Friday, May 17, 2013

Galileo's Unintentional Sunspot Animation

In the late spring and early summer of 1613, Galileo Galilei conducted a series of observations of the Sun. At the time, the study of sunspots was still obviously very young. Prior to the telescope, sunspots could be observed at sunrise or sunset (usually the latter), due to the strong filtering effects of the atmosphere at low angles. As the 17th century rolled along, the telescopic projection method of observing became the standard. It was Galileo's protege Benedetto Castelli who developed the method he used. From the 2nd of June through the 8th of July, 1612, Galileo made daily drawings from these observations, though a couple of days were missed (4th and 30th June). If you take the longest set, the 5th through the 29th of June, and arranged them in order, you get a crude animation showing the rotation of the Sun.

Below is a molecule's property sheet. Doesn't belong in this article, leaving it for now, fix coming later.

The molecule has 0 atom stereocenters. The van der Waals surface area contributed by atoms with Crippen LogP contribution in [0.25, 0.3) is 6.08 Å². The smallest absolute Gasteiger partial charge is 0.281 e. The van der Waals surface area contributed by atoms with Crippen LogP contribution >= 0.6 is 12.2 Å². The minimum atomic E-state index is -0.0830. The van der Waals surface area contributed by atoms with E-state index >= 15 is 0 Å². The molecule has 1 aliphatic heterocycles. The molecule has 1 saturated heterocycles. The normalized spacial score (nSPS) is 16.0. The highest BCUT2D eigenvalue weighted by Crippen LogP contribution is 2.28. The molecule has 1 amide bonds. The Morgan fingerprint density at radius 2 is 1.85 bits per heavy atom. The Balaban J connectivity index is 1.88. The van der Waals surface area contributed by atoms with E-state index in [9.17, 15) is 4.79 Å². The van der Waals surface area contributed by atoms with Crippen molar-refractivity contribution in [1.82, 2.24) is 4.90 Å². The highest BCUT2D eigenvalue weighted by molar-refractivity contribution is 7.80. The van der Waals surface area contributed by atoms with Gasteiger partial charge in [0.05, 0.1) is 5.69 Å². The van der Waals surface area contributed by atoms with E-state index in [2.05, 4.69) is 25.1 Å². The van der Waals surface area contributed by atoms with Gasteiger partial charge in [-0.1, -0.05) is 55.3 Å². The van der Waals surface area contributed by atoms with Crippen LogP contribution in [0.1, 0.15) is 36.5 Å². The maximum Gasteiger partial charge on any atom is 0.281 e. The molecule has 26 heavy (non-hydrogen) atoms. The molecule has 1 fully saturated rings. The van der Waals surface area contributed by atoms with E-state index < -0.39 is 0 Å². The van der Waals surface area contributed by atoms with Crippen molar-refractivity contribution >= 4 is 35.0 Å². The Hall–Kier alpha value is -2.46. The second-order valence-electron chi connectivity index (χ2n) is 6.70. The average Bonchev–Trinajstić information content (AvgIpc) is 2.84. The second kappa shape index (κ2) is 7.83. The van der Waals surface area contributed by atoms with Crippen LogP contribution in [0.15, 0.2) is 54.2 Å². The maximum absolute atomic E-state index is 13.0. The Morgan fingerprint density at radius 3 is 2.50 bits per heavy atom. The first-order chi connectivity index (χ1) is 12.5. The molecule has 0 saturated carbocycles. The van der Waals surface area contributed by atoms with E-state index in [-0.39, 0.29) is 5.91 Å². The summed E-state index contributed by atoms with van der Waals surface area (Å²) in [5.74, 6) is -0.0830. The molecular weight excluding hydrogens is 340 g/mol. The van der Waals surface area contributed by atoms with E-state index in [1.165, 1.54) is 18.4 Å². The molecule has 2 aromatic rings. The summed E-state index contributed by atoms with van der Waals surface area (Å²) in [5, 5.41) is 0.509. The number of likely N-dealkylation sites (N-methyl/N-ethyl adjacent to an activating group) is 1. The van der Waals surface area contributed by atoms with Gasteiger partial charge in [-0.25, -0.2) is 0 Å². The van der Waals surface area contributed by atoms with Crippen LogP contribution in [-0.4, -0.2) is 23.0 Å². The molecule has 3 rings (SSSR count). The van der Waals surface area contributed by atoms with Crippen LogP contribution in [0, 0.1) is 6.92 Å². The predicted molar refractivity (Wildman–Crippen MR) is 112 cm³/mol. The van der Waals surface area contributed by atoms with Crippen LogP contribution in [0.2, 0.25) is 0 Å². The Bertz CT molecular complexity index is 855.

(I am not one to take credit where it isn't due. I would like to thank the Galileo Project at Rice University for the initial spark, primarily this page. I would also like to thank Professor Owen Gingerich of Harvard for providing valuable critiques of the work.)

No comments: